Nearly Half a Million UK Homes Now Solar Powered

Consumers unhappy with energy supplier should switch to solar

Latest data from DECC on PV installations[1] shows that nearly 460,000 homes across the UK now have solar panels. Together the households have a combined peak capacity of 1.3GW, making domestic solar the largest sub-sector of the solar market. The figures show that nearly half a million UK homes are now much less exposed to the frustrations expressed by MPs this week to the 'Big 6' energy bosses, over large and unpredictable energy bill increases.


Due to massive international production volumes and major efficiencies achieved by the UK industry, the cost of installing solar has dropped exceptionally fast. When the Feed-In Tariff scheme began in 2010 domestic solar panels attracted 43p for every unit of power they generated. Today domestic solar attracts a much lower 14.9p/kWh - a massive drop of 65% in 3 years, yet returns remain steady. The Solar Trade Association's 'calculator' shows that homes installing a 4kW(p) system today could expect returns of around 12% and payback within 8 years.

STA CEO Paul Barwell said; "Barely a day goes past without widespread anger about ever-rising energy bills. Nearly half a million UK homes are now much less exposed to frustrating energy bill rises because they have chosen to go solar. It's a particularly clever choice right now because the returns are excellent. People who are fed up with their energy supplier could do no better than to switch to supplying themselves with solar power on their roof.

The more people that invest in solar power today, the quicker the price comes down tomorrow. We need to keep going down this path until solar power is cheaper than retail electricity prices and eveyone can have access to cheap, green power and stable energy bills."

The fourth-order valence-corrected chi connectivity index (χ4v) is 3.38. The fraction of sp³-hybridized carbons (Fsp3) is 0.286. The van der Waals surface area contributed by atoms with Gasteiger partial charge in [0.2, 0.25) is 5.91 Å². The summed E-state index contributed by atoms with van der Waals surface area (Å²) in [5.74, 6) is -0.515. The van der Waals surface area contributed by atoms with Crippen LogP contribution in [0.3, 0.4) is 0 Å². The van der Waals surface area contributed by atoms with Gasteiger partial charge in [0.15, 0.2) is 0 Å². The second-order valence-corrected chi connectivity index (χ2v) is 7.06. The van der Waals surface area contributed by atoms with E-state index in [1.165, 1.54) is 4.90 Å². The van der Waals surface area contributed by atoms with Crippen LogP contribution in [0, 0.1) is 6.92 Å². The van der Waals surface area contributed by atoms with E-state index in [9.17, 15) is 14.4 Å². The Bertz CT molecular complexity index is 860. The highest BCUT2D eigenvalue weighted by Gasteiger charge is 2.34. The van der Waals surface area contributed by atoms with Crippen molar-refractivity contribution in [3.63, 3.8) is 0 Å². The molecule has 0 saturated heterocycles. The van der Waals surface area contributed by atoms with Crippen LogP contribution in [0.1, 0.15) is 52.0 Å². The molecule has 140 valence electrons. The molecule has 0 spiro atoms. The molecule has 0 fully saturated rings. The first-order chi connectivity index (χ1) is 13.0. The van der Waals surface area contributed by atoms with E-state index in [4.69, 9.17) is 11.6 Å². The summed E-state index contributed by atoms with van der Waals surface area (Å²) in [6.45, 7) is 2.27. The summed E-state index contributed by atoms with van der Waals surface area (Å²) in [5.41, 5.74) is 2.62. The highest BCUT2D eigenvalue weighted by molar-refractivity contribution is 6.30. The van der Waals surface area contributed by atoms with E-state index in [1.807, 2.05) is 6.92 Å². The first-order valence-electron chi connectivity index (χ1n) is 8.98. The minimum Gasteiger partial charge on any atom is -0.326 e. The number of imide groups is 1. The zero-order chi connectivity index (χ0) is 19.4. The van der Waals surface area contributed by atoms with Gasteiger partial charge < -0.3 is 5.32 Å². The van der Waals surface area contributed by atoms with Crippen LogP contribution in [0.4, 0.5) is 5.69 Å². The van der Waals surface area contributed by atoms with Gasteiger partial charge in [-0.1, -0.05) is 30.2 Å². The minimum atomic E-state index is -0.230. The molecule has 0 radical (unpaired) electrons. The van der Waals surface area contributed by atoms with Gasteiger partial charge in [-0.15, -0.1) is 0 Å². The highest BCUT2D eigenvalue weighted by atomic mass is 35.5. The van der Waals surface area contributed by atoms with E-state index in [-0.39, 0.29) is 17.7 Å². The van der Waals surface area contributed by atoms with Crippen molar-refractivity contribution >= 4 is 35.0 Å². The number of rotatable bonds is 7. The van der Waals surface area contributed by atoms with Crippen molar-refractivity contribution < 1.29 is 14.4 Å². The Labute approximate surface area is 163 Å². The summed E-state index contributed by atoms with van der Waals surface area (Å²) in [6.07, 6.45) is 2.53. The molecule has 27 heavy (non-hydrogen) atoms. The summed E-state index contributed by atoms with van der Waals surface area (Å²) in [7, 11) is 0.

Renewables are now giving the customer the real option to switch away from environmentally damaging and increasingly scarce fossil-fuels. The old energy sources are running out and putting our future at risk - switch to solar!"

Research shows that the majority of people who invest in solar power are motivated to make efficiency changes to their homes and change the way they use energy, saving more money. [2]

The Solar Trade Association wants to see 1 million solar roofs across the UK achieved in 2015. At current installation rates, around 100,000 solar pv systems are being installed in the UK every year. If this market could be doubled the 1 million home milestone could be achieved in 2015. The more solar panels are installed, the faster the price of solar falls, along with FIT support. The Solar Trade Association is confident domestic solar will be able to compete with retail electricity prices by the end of the decade. Thereafter all UK consumers will have the choice to self-supply more cheaply than buying power off the grid. The Feed-In Tariff, which supports solar power, makes a modest draw on energy bills at £7 per household this year [3].

The STA is developing its own online platform to share its expertise on solar with the public. YourRoof.Info provides practical expert advice about going solar and includes the STA's 'calculator' so householders can estimate their returns from investing in solar today. [4]

1. DECC data is published weekly and collected by the Solar Trade Association. See https://www.gov.uk/government/statistical-data-sets/weekly-solar-pv-installation-and-capacity-based-on-registration-date

2. Good Energy Feed-In Tariff Report, 2011. Survey of 500 microgeneration customers shows two thirds changed the way they used energy. 60% undertook further energy efficiency measures. 55% reduced energy consumption - and a quarter by over 20%. http://www.goodenergy.co.uk/media/BAhbBlsHOgZmIh00ZWIxNGZmNWIwYTBhYjZkN2YwMDAwMDM/FIT%20report.pdf?suffix=.pdf

3. According to DECC, the Feed-in Tariff for small scale renewable electricity accounts for £7 on the average bill in 2013. This is out of the average bill of £1,267 overall. See DECC: Estimated impacts of energy and climate change policies on energy prices and bills 2012', 26th March 2013, p. 78. Available at: https://www.gov.uk/government/uploads/system/uploads/attachment_data/file/172923/130326_-_Price_and_Bill_Impacts_Report_Final.pdf

4. See www.yourroof.info

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